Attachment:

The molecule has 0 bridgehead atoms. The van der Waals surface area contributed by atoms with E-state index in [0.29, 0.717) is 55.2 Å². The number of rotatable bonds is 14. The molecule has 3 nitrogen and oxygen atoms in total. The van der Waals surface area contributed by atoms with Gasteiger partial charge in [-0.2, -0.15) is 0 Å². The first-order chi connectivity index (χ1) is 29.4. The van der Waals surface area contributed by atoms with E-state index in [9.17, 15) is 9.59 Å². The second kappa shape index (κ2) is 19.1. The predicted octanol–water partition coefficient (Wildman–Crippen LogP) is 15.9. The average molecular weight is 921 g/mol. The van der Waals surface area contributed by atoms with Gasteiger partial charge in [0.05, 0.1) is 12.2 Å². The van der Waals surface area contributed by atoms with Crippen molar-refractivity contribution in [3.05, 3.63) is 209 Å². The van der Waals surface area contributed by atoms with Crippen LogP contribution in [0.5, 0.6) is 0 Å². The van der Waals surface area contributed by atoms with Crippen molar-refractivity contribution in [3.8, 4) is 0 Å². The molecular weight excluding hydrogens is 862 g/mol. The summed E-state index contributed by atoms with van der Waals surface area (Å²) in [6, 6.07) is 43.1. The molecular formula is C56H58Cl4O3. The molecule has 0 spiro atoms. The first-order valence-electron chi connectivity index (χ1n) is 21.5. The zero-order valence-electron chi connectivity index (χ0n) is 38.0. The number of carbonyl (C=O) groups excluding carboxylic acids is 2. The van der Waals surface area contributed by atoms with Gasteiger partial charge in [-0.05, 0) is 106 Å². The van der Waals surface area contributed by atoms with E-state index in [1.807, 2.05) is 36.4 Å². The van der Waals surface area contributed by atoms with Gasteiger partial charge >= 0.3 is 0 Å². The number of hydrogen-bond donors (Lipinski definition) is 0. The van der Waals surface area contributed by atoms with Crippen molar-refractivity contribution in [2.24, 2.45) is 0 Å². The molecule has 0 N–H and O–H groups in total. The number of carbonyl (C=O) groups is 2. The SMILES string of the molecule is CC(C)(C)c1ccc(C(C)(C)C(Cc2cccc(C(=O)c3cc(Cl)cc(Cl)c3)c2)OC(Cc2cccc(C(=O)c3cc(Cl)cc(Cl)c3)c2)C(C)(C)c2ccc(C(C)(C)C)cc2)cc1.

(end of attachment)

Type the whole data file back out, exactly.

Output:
The molecule has 0 bridgehead atoms. The van der Waals surface area contributed by atoms with E-state index in [0.29, 0.717) is 55.2 Å². The number of rotatable bonds is 14. The molecule has 3 nitrogen and oxygen atoms in total. The van der Waals surface area contributed by atoms with Gasteiger partial charge in [-0.2, -0.15) is 0 Å². The first-order chi connectivity index (χ1) is 29.4. The van der Waals surface area contributed by atoms with E-state index in [9.17, 15) is 9.59 Å². The second kappa shape index (κ2) is 19.1. The predicted octanol–water partition coefficient (Wildman–Crippen LogP) is 15.9. The average molecular weight is 921 g/mol. The van der Waals surface area contributed by atoms with Gasteiger partial charge in [0.05, 0.1) is 12.2 Å². The van der Waals surface area contributed by atoms with Crippen molar-refractivity contribution in [3.05, 3.63) is 209 Å². The van der Waals surface area contributed by atoms with Crippen LogP contribution in [0.5, 0.6) is 0 Å². The van der Waals surface area contributed by atoms with Crippen molar-refractivity contribution in [3.8, 4) is 0 Å². The molecular weight excluding hydrogens is 862 g/mol. The summed E-state index contributed by atoms with van der Waals surface area (Å²) in [6, 6.07) is 43.1. The molecular formula is C56H58Cl4O3. The molecule has 0 spiro atoms. The first-order valence-electron chi connectivity index (χ1n) is 21.5. The zero-order valence-electron chi connectivity index (χ0n) is 38.0. The number of carbonyl (C=O) groups excluding carboxylic acids is 2. The van der Waals surface area contributed by atoms with Gasteiger partial charge in [-0.05, 0) is 106 Å². The van der Waals surface area contributed by atoms with E-state index in [1.807, 2.05) is 36.4 Å². The van der Waals surface area contributed by atoms with Gasteiger partial charge >= 0.3 is 0 Å². The number of hydrogen-bond donors (Lipinski definition) is 0. The van der Waals surface area contributed by atoms with Crippen molar-refractivity contribution in [2.24, 2.45) is 0 Å². The molecule has 0 N–H and O–H groups in total. The number of carbonyl (C=O) groups is 2. The SMILES string of the molecule is CC(C)(C)c1ccc(C(C)(C)C(Cc2cccc(C(=O)c3cc(Cl)cc(Cl)c3)c2)OC(Cc2cccc(C(=O)c3cc(Cl)cc(Cl)c3)c2)C(C)(C)c2ccc(C(C)(C)C)cc2)cc1.